On behalf of the European Union and the following aligning countries: Turkey, the Republic of North Macedonia, Montenegro, Serbia, Albania, Bosnia and Herzegovina, Iceland, the Republic of Moldova and Georgia, we would like to thank you for the draft working paper on Strengthening efforts to eradicate the illicit trade in small arms and light weapons and ensure efficient stockpile management.
The topic you have chosen as the core thematic focus of your ATT Presidency and for the 7th Conference of States Parties is intrinsically linked to key objectives of the Arms Trade Treaty. It is also a timely topic, as demonstrated by the explosions at a military barracks in Bata, the largest city and commercial capital of Equatorial Guinea, which had dramatic consequences. The diversion, illicit trade and unauthorised use of conventional arms, and especially small arms and light weapons (SALW) and their related ammunition, continue to constitute a serious impediment for global peace, security and sustainable development. The prevention of the diversion of conventional arms is one of the primary objectives of the ATT since its inception. We therefore welcome the choice of this topic for a thematic discussion at CSP7 and its further inclusion for the work of the Working Group on Effective Treaty Implementation.
Your proposal to strengthen efficient stockpile management in order to prevent diversion in the post-delivery phase, including stockpile security and management, is an important aspect that has not yet been addressed in the context of the Arms Trade Treaty. We agree with you, Mr. President, that we should explore further synergies between various instruments and initiatives, such as United Nations’ Programme of Action to Prevent, Combat and Eradicate the Illicit Trade in Small Arms and Light Weapons in All Its Aspects (PoA), the International Tracing Instrument, the Firearms Protocol, African Union Silencing the Gun Initiative or ongoing discussion on technical guidelines.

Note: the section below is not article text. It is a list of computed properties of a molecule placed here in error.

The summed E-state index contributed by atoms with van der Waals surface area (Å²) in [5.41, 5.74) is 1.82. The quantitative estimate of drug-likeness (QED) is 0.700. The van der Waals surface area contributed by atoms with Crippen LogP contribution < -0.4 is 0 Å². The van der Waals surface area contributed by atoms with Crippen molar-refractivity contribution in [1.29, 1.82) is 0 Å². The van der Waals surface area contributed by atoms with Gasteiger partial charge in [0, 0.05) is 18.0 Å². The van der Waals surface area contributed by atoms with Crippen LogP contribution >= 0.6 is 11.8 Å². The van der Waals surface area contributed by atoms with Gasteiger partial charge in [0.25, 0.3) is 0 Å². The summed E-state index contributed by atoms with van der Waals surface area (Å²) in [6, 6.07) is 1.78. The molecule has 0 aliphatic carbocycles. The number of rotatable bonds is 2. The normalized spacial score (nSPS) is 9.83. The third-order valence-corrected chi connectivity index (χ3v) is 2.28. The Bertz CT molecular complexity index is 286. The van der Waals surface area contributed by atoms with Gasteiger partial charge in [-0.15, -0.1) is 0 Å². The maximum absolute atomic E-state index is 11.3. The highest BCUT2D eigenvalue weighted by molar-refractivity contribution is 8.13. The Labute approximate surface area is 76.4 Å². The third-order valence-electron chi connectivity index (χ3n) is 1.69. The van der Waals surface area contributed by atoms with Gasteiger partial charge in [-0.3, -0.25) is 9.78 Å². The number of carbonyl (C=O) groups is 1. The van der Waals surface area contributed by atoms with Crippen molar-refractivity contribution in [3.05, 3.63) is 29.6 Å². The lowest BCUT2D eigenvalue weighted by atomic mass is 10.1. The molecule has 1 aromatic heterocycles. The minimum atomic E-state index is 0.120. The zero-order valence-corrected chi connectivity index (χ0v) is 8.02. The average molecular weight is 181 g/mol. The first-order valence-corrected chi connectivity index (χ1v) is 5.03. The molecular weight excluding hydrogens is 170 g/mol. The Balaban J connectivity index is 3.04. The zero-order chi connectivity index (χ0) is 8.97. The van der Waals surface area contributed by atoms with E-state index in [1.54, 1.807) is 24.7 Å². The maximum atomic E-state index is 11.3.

The ATT is the first arms-regulation treaty to recognise the link between conventional arms transfers and gender-based violence and its effective implementation can contribute to eliminating violence against women and girls. The EU Strategy against illicit firearms, small arms and light weapons and their ammunition, adopted by the Council of the EU in November 2018, underlines that the EU will systematically mainstream gender considerations in the fight against gun violence and SALW control. In this regard, an EU Council Decision was adopted in support of gender mainstreamed policies, programmes and actions in the fight against small arms trafficking and misuse. The EU is actively working towards increasing understanding of gender-specific impacts of the illicit arms trade in small arms and light weapons (SALW), with a view to improving national policies and programmes. As such, and in line with the decision taken at CSP5, the EU strongly recommends the integration of a gender perspective into your working paper and, more generally, into the work of CSP7.
Many SALW-control activities funded by the EU, such as the Physical Security and Stockpile Management (PSSM) projects in Africa, have also contributed to preventing diversion of conventional arms and ammunition throughout their lifecycle. The EU has allocated over 83 million EUR from its foreign policy funds to SALW projects over the past years. To name a few examples, the EU supports the South-Eastern and Eastern Europe Clearinghouse for the Control of Small Arms and Light Weapons (SEESAC) for the implementation of the Regional Roadmap on combating illicit arms trafficking in the Western Balkans. The EU also supports the OAS in Countering Illicit Proliferation and Trafficking of Small Arms, Light Weapons (SALW) and Ammunition and their Impact in Latin America and the Caribbean in the framework of the EU Strategy against illicit Firearms, Small Arms & Light Weapons and their Ammunition "Securing Arms, Protecting Citizens". A third example is the support of Ukraine’s efforts to combat illicit trafficking in weapons, ammunition and explosives, in cooperation with the OSCE. A fourth example aims at enhancing security and safety of SALW and ammunition stockpiles through the development of an internationally recognised system that would allow independent validation/certification of compliance by States with open international standards, on a voluntary basis, displaying their ability to address and prevent diversion and accidental explosions.
We are ready to further exchange views and provide you with a list of all EU’s activities/project in this regard.
Thank you, Mr. President